NVDA Screen Reader

a woman with headphones on her neck using a computer

For persons with visual disabilities, accessing the outside world often requires accommodations, strategies, and technology. And while strategies and accommodations can be relatively easily put in place, lack of access to vision-correcting technology is still an issue for many individuals. The reason for this is simple: cost. For example, there are wearable devices for blind users that provide real time color and product information, face recognition, and more. This device, called the OrCam MyEye is an incredible piece of technology, but with a price tag of around $5,000, this technology is not affordable for everyone. So then that begs the question, what’s out there that is actually affordable for persons with visual disabilities?

NonVisual Desktop Access (NVDA) is a free, open-source screen reader for Windows that has been in development since 2006. If you are not aware, a screen reader is a piece of technology that helps individuals with visual impairments access and interact with digital content like websites or applications via audio or touch prompts. Users control what is read by moving the cursor to the relevant area of text with a mouse or by using the arrows on a keyboard.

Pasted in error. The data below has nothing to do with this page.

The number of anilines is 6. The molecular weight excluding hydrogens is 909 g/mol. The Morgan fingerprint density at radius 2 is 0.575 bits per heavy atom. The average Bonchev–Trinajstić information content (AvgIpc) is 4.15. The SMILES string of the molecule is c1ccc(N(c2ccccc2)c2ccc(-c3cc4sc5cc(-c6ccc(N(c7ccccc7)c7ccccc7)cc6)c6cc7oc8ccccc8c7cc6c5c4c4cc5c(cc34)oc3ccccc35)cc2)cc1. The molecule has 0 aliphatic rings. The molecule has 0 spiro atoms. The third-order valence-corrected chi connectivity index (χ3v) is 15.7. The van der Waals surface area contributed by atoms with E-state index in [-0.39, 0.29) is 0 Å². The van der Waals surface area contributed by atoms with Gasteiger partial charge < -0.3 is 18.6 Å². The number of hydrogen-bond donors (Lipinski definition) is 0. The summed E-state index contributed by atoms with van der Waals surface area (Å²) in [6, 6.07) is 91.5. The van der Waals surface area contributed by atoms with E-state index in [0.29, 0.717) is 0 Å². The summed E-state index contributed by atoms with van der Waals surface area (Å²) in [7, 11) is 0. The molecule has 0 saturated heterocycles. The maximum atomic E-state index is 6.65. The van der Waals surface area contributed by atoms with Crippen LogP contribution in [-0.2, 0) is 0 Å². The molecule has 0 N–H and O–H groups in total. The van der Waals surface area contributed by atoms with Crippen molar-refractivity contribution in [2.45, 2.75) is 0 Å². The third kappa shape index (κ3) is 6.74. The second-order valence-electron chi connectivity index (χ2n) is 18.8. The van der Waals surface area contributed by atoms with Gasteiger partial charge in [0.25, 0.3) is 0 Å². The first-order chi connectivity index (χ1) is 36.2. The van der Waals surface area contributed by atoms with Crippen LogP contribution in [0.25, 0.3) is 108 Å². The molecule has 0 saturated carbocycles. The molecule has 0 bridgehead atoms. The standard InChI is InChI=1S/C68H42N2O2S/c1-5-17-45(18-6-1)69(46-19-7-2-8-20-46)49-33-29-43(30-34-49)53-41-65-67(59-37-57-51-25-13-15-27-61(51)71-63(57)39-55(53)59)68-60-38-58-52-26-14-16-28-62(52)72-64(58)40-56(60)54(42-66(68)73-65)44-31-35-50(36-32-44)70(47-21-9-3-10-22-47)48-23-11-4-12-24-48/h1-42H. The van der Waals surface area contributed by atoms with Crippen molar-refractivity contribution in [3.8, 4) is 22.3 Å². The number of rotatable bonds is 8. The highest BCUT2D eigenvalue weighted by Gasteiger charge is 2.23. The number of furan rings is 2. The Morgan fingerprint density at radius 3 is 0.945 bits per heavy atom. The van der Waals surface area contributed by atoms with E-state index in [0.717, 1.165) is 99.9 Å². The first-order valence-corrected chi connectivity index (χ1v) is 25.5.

NVDA’s speech synthesizer supports over fifty languages, and downloadable add-ons are available for those who wish to replace the original voice. The app even has the ability to convert text into braille for users with an attached braille display. And since the app is designed to be used by individuals with visual impairments, the installer talks users through the install process. Alternatively, for users with more pronounced vision challenges, NVDA can be run directly from a flash drive with no installation required.

It’s important to note that NVDA is a free alternative to an even more powerful and long-standing screen reader called JAWS. Considered the industry standard screen reader, Jobs Access with Speech was originally released in 1995. JAWS does the same job as NVDA but with more accuracy and a much greater degree of user control. Of course, that difference in capabilities is also reflected by the app’s price tag. There are a few different pricing options out there, but right now for the standalone, lifetime version of JAWS, the cost nearly $2,000.

To learn more about NVDA, including links to features and downloads, click here.

This post originally appeared on the AT Help Desk website.

Tags: assistive technology, AT HelpDesk, Atlantic Regional Office, New Brunswick

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